One of my favorite beaches on the island is the Grande Plage of Saint-Trojan, which is accessible through a dense pine forest on a tourist railway that you catch at the Saint-Trojan rail station, definitely one of my favorite experiences ever! You can spend a day here, or a week and you will never run out of things to do. My favorite towns are Le Chateau and its thriving artists colony, the charming capital of St-Pierre with a great oyster farm and the fishing port of La Cotiniere, where the nightlife goes on practically till the morning. Last but not least, the island also has over 100 km of bike paths running through the forests, marshes and along the sea. Information on the routes are available from the Ile d’Oleron Tourisme Office.
Wine from Bordeaux and Pineau from Charente
Whether you like to visit great vineyards or just drink great wine, a vacation to the Atlantic Coast of France will put you in wine-lover’s heaven. The Bordeaux region is the most important wine region in France, and to many, in the world. Many of these vineyards are well within your reach during a bike trip to this region. On both sides of the Gironde estuary, you can bike on small roads passing famous chateaux, some of which are open for tasting and purchase on the spot. Access to vineyards for tasting is not as open as other areas of France; many chateaux require appointments, and some are not open to the public at all. Wines of Bordeaux is a great resource for anything that you want to know about wines from this region including information on the appellations, wine classifications and the wine routes through the region. Additional information on Bordeaux wines can be found at the Bordeaux Office of Tourisme website. The Bordeaux Office of Tourisme can be helpful in setting up appointments or in arranging tours. Even if you don’t go on one vineyard tour, you will enjoy the wonderful wines of the region at dinner, and hopefully lunch each day you are there. Go into the local wine stores and treat yourself to a special bottle of wine for a picnic lunch. Many wines produced here never make it back to the States, and if they do, it is at a much higher price.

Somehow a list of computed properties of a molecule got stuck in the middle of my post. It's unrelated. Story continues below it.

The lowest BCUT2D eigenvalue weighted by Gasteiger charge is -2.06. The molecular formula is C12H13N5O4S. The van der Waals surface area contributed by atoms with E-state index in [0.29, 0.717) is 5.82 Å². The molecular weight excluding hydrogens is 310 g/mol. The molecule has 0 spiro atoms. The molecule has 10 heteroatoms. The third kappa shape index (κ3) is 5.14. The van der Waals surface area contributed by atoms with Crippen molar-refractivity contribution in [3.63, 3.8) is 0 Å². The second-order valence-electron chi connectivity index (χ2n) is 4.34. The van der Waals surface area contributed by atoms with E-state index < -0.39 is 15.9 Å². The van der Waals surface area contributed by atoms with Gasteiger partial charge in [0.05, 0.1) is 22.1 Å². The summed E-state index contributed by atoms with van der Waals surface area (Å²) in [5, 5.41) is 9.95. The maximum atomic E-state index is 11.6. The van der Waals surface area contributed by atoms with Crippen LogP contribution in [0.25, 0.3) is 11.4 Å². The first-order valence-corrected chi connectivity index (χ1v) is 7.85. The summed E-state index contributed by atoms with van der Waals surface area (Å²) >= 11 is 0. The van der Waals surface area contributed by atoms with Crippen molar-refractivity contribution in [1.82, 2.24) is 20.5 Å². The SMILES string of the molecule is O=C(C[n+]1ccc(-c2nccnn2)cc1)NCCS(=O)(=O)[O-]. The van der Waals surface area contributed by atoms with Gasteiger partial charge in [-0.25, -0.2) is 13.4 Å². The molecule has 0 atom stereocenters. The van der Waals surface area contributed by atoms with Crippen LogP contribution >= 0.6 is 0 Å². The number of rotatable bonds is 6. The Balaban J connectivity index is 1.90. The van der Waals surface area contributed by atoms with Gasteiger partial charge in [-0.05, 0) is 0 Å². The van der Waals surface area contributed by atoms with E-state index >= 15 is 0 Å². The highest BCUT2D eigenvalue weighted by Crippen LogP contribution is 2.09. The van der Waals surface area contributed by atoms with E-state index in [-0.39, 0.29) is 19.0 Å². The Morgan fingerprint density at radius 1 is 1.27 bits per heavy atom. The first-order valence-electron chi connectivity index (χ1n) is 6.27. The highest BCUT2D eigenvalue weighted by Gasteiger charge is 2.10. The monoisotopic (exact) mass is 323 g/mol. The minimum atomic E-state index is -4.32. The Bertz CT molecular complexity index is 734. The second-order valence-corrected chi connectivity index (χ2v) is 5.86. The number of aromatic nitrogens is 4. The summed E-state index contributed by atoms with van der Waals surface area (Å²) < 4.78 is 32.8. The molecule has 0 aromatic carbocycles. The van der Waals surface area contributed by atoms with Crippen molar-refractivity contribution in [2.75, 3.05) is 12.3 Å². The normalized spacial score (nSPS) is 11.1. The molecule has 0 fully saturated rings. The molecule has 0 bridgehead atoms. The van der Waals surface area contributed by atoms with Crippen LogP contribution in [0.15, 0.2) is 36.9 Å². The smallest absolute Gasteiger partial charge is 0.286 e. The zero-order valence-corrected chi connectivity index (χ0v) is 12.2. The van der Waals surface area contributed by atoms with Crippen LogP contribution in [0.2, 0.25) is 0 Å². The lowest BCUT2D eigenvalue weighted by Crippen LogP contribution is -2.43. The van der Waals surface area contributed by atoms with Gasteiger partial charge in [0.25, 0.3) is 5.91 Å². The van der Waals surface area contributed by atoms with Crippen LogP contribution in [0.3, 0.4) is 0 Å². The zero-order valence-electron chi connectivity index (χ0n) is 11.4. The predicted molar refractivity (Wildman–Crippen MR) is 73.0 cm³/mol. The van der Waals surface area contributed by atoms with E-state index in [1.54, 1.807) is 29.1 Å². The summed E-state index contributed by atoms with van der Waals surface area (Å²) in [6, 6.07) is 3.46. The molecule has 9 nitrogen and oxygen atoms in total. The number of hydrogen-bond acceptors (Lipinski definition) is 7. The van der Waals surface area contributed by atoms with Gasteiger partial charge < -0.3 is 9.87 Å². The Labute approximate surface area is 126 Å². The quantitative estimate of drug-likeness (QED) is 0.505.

One of my favorite discoveries of the Atlantic Coast is Le Pineau des Charentes, a wonderful light apertif which is served chilled, without ice. I love this stuff! Folklore has it that the beverage was discovered quite by accident back in the 16th century. Whatever the case, this is a great summer drink, a combination of wine and cognac. Pineau is readily available in the Charente-Maritime, but is very difficult to find in the States. So enjoy as much of this beverage when you are on the Atlantic Coast, as you may not have it again for a long time!
That’s it! My top reasons to bike the Atlantic Coast of France this summer! To help you with your trip planning, Part II of this post will include my favorite resources for planning a trip to this area.